I was wonderfully hosted by friends Sherrine Azab and Jake Hooker also known by their theater company A Host of People. They have used their entire house as a performance space for their piece The Modern Woman which catalogued one hundred years of women artists within the walls of their house: kitchen to bedroom. This took me back to Applied Mechanics’ Ses Voyages Sauvages, where we used ever nook and cranny of Becky’s West Philly apartment to produce a different biome in each room of her place. For A Hose of People the third floor of their house is also used in an ongoing way as both a rehearsal and performance space. I was delighted to meet a handful of their collaborators as they held the first rehearsal for their upcoming project while I was visiting.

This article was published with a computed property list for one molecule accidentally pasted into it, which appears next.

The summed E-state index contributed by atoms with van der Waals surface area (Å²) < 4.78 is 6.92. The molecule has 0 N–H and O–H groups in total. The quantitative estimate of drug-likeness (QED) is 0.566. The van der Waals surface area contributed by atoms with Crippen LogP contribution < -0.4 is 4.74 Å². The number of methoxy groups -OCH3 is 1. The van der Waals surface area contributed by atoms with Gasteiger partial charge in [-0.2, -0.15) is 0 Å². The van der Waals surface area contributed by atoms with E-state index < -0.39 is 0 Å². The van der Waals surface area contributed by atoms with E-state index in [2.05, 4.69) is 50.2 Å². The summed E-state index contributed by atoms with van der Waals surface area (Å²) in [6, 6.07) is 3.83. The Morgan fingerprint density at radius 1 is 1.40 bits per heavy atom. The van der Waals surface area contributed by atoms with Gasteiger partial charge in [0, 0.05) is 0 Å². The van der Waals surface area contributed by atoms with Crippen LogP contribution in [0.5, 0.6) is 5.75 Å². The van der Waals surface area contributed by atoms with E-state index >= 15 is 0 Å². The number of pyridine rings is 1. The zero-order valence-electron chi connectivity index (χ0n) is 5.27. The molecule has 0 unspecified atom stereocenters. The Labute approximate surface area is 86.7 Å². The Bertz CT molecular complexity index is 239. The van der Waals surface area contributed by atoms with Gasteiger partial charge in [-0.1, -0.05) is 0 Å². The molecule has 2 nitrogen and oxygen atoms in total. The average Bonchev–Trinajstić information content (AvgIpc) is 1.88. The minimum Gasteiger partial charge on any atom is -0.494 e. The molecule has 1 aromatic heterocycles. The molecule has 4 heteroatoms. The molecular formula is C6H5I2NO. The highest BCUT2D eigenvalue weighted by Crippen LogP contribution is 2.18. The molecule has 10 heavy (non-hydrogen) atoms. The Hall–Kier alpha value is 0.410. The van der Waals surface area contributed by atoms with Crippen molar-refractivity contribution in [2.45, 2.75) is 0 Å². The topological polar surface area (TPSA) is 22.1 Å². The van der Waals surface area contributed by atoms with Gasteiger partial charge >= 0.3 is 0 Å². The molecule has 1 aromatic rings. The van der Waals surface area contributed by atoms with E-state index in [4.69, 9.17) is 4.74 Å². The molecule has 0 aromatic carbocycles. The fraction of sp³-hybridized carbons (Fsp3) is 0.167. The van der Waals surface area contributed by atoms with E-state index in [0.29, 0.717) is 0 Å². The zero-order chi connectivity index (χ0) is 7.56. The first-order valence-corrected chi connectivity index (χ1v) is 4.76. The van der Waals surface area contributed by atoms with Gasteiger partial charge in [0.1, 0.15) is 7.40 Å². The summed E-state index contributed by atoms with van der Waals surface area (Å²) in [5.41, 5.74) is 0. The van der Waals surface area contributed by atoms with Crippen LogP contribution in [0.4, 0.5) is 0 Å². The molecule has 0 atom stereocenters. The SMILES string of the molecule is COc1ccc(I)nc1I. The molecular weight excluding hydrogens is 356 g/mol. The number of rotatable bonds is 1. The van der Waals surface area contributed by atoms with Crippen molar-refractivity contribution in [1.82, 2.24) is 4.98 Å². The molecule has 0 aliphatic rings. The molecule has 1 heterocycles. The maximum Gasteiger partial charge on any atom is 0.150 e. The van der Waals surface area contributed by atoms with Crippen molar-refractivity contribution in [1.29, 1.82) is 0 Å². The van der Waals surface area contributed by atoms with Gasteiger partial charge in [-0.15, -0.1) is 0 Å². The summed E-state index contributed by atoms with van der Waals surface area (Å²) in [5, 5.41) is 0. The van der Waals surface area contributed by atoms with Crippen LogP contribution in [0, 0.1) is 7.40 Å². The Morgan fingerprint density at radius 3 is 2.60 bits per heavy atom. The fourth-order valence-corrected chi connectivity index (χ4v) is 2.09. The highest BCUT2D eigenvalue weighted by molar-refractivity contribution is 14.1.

It is interesting to see the similarities between Detroit and Philadelphia. Both industry towns which experienced big population declines after the 1950s. Sherrine and Jake drove me around the city sharing tidbits about the city and the arts community. Unlike Philly, Detroit is quite a vast and spread out city. Build with the guise of the power and future of cars it is difficult to get around the sprawling city. You really need a car to get around. But the arts are a sustaining feature throughout the neighborhoods I visited.

Exciting stops I had included the Heidelberg Project, the Arab American National Museum, and having Yemeni food for the first time in my life.